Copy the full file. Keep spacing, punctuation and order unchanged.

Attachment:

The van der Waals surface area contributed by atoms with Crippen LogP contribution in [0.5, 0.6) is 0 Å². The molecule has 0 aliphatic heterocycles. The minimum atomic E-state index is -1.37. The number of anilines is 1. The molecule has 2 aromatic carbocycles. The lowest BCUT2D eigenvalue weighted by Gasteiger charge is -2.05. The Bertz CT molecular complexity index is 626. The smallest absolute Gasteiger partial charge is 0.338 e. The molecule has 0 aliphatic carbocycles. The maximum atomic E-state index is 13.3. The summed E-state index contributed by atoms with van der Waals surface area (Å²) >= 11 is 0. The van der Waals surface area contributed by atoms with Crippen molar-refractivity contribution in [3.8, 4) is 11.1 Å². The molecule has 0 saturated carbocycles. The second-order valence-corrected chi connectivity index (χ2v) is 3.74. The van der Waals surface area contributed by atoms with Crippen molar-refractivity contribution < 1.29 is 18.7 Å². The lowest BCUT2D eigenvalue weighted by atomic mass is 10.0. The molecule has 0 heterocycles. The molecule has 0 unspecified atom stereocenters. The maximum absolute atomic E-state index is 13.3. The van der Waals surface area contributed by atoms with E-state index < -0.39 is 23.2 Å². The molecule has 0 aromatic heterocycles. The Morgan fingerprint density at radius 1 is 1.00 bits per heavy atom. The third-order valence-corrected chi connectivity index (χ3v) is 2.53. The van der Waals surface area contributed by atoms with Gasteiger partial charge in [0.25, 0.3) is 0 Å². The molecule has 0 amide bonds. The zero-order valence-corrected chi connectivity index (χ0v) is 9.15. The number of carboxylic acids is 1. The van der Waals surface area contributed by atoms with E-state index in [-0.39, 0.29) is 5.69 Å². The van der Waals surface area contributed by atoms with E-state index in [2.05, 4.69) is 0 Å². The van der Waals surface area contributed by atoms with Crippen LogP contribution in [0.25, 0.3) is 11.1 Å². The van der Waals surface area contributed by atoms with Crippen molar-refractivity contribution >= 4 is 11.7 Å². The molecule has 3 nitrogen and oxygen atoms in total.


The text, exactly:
The van der Waals surface area contributed by atoms with Crippen LogP contribution in [0.5, 0.6) is 0 Å². The molecule has 0 aliphatic heterocycles. The minimum atomic E-state index is -1.37. The number of anilines is 1. The molecule has 2 aromatic carbocycles. The lowest BCUT2D eigenvalue weighted by Gasteiger charge is -2.05. The Bertz CT molecular complexity index is 626. The smallest absolute Gasteiger partial charge is 0.338 e. The molecule has 0 aliphatic carbocycles. The maximum atomic E-state index is 13.3. The summed E-state index contributed by atoms with van der Waals surface area (Å²) >= 11 is 0. The van der Waals surface area contributed by atoms with Crippen molar-refractivity contribution in [3.8, 4) is 11.1 Å². The molecule has 0 saturated carbocycles. The second-order valence-corrected chi connectivity index (χ2v) is 3.74. The van der Waals surface area contributed by atoms with Crippen molar-refractivity contribution < 1.29 is 18.7 Å². The lowest BCUT2D eigenvalue weighted by atomic mass is 10.0. The molecule has 0 heterocycles. The molecule has 0 unspecified atom stereocenters. The maximum absolute atomic E-state index is 13.3. The van der Waals surface area contributed by atoms with E-state index < -0.39 is 23.2 Å². The molecule has 0 aromatic heterocycles. The Morgan fingerprint density at radius 1 is 1.00 bits per heavy atom. The third-order valence-corrected chi connectivity index (χ3v) is 2.53. The van der Waals surface area contributed by atoms with Gasteiger partial charge in [0.25, 0.3) is 0 Å². The molecule has 0 amide bonds. The zero-order valence-corrected chi connectivity index (χ0v) is 9.15. The number of carboxylic acids is 1. The van der Waals surface area contributed by atoms with E-state index in [-0.39, 0.29) is 5.69 Å². The van der Waals surface area contributed by atoms with E-state index in [2.05, 4.69) is 0 Å². The van der Waals surface area contributed by atoms with Crippen LogP contribution in [0.25, 0.3) is 11.1 Å². The van der Waals surface area contributed by atoms with Crippen molar-refractivity contribution >= 4 is 11.7 Å². The molecule has 3 nitrogen and oxygen atoms in total.